Examination of a patient suffering from increased blood pressure begins with collecting their medical history and then performing a physical examination. Before the examination, the patient is asked to measure the blood pressure on their arm at least 3 times a day for 3 days. After that, laboratory tests can be requested, including blood tests and a «Holter» test, measuring blood pressure during 24 to 48 hours.
The results of the initial examination may indicate symptomatic hypertension. When severe hypertension appears suddenly or begins before the patient is 25 years old or after 50 years it is necessary to immediately rule out or confirm renovascular hypertension or the presence of adrenal tumors – pheochromocytoma. The presence of pheochromocytoma can be suspected if a patient complains of severe headaches, heart attacks, panic attacks, sweating, hyperglycemia, or weight loss. With an increase in serum BUN and creatinine and amid proteinuria, in the presence hematuria, renal failure should be excluded. If treatment is ineffective, additional tests are needed. Their list depends on the most likely cause of hypertension.
The easiest and most reliable method to diagnose this tumor is measuring catecholamines and their metabolites in daily urine. It is recommended to collect a urine sample when the patient’s blood pressure is high.
Plasma catecholamine measurement is rarely recommended. It should be noted that only in half of the cases of pheochromocytoma, blood pressure increases suddenly, so ruling out the presence of this tumor is necessary in any case of persistent arterial hypertension.
If this disease is suspected, first of all, cortisol levels in daily urine should be determined or a test with dexamethasone should be performed.
A few years ago, the definition of this pathology began with excretory urography, X-rays that were taken in a short time. In recent years, excretory urography has been replaced by other research methods in many leading clinics:
Subtraction Angiography: this method is more accurate, but also more expensive. It requires intra-arterial contrast instead of intravenous, so it cannot be used as a first-line diagnostic method.
Kidney scintigraphy after taking captopril: the method is based on the dependence of renal vessel tone on angiotensin II levels. With renal artery stenosis, ACE inhibitor (captopril) reduces angiotensin II levels in the affected area, causing a decrease in renal blood flow, isotope accumulation, and slower excretion. In many centers, diagnostics start with this method.
Duplex ultrasound of the renal arteries provides imaging and allows blood flow measurements. It is, theoretically, the best of the non-invasive methods, but its accuracy is highly dependent on staff qualifications.
If renal artery stenosis is suspected, first it’s necessary to prove that it can be treated, resulting in normalization of blood pressure. For this purpose, selective angiography is provided, and renin activity in the corresponding renal vein is measured. Angiography can determine the cause of stenosis (atherosclerosis or fibromuscular dysplasia).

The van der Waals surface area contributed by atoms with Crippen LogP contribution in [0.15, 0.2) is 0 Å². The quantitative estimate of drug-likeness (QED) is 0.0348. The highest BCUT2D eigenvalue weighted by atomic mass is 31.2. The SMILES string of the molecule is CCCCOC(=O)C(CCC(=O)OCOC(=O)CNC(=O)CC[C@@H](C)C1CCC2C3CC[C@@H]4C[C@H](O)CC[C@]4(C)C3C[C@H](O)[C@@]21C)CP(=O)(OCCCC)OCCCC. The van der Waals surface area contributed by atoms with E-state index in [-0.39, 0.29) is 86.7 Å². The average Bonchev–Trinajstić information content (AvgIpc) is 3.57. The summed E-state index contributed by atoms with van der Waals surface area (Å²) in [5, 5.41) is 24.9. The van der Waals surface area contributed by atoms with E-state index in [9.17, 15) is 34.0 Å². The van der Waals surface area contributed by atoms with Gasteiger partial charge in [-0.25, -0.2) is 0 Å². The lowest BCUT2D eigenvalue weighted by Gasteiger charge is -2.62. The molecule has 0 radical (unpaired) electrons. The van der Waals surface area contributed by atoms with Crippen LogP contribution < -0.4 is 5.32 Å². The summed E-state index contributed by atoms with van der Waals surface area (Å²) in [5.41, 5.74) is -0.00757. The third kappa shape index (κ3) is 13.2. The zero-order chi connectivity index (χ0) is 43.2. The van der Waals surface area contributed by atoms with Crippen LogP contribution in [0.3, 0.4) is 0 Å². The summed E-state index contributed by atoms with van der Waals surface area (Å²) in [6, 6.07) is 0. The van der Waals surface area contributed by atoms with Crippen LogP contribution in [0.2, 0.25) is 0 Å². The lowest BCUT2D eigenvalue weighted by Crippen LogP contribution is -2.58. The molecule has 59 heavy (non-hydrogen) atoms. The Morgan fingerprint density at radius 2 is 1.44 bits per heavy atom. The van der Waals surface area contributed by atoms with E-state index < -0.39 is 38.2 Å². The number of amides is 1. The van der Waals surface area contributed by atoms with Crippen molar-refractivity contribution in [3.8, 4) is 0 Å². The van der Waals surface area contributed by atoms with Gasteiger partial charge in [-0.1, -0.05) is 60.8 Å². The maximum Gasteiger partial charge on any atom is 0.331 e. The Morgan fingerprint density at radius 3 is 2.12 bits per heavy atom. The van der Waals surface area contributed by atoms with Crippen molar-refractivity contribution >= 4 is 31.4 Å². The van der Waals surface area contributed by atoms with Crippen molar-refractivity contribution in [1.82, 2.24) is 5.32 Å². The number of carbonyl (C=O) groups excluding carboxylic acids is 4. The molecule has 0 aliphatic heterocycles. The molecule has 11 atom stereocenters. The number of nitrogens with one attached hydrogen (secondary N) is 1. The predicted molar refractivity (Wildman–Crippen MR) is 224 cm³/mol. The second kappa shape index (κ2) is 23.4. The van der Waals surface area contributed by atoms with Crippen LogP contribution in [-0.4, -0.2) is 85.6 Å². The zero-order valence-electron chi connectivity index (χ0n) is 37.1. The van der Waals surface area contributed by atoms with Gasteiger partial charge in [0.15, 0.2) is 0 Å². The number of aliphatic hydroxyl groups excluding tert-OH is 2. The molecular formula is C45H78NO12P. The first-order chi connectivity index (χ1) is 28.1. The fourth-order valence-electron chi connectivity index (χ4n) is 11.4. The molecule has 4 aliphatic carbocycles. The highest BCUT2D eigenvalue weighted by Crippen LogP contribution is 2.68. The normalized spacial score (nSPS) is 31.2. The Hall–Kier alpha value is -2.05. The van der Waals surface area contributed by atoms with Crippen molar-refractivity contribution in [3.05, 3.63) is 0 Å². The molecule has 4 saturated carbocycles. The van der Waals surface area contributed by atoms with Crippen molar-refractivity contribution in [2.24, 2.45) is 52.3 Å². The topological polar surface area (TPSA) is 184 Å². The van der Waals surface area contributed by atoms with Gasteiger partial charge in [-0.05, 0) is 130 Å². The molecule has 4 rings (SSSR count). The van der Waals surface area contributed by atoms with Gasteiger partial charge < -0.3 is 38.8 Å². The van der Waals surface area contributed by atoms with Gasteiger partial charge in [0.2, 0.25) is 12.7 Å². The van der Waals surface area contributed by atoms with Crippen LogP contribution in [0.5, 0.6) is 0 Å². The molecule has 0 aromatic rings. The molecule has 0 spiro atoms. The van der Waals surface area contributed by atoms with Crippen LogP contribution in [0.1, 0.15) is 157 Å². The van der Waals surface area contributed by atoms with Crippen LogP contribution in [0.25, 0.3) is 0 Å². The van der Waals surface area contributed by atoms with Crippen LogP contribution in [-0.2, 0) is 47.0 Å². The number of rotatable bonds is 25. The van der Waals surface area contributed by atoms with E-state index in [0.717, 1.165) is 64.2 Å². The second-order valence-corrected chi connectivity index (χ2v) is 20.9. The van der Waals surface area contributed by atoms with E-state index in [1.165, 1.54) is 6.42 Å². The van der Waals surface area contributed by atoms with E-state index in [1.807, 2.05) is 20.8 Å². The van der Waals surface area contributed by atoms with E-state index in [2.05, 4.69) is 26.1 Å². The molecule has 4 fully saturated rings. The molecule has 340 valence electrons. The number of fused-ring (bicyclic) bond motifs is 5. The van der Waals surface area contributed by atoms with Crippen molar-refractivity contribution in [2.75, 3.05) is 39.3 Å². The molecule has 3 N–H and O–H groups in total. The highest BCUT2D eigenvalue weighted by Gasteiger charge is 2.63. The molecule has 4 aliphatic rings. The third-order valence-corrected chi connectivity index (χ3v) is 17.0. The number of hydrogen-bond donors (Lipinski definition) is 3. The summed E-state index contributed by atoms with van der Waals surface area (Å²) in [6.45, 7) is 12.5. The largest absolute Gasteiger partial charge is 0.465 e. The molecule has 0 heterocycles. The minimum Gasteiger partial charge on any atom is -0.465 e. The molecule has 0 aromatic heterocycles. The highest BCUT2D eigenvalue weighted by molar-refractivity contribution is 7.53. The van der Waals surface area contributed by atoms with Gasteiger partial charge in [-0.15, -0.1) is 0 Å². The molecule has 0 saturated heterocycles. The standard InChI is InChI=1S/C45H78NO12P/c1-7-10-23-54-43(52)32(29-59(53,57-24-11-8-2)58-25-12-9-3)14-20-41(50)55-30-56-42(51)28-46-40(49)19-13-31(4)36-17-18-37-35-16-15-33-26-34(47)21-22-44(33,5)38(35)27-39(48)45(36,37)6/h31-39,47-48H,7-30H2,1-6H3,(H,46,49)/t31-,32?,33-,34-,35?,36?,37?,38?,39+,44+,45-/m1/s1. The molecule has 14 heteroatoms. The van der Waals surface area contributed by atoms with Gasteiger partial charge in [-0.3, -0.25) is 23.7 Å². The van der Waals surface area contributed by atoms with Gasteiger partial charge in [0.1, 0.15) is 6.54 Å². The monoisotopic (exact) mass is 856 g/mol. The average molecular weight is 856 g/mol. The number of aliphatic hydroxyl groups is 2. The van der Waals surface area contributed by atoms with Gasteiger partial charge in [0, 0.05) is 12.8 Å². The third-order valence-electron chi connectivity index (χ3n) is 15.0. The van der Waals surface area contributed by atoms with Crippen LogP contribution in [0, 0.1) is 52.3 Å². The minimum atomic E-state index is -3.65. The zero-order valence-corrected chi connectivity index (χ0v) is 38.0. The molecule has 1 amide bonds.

The functional significance of stenosis is assessed using renal vein catheterization with renin activity measurement. When one of the kidneys is ischemic, all of the renin comes from there. If renin activity in one renal vein is 1.5 times higher than in the other, it is considered diagnostically significant.
In blood from a healthy kidney vein, renin activity is usually about the same as in the vena cava in front of the area where the renal veins converge into it.
Stenosis treatment is effective in 80% of cases, but only if renal vein catheterization is performed after proper preparation:
10 days before the catheterization, the patient should not take drugs that reduce renin activity (e.g. β-blockers), 4 days prior, a low salt diet should be instated, and an ACE inhibitor is given less than 24 hours from the procedure.
If angiography determines stenosis not of the renal artery itself, but of its branches as well, blood is taken for examination from the main branches of the renal vein to confirm that the arterial hypertension is caused by stenosis.
In such cases hypokalemia is almost always present, and diagnosis is made due to the ratio of plasma renin activity to the aldosterone level. With primary hyperaldosteronism, aldosterone levels and daily excretion are increased, and renin activity is reduced while sodium in the blood has little effect on these indicators. Then it should be determined whether one or both adrenal glands are affected, because blood pressure can be reduced with surgery only in first case.
The cause of increased blood pressure is rarely diagnosed (only in 5% of cases), but it must be determined. First of all, treating the cause sometimes can help to cure the disease. Secondly, research of symptomatic hypertension gives us new information on its etiology. In the vast majority of cases, the determined cause is associated with either endocrine or renal pathologies.
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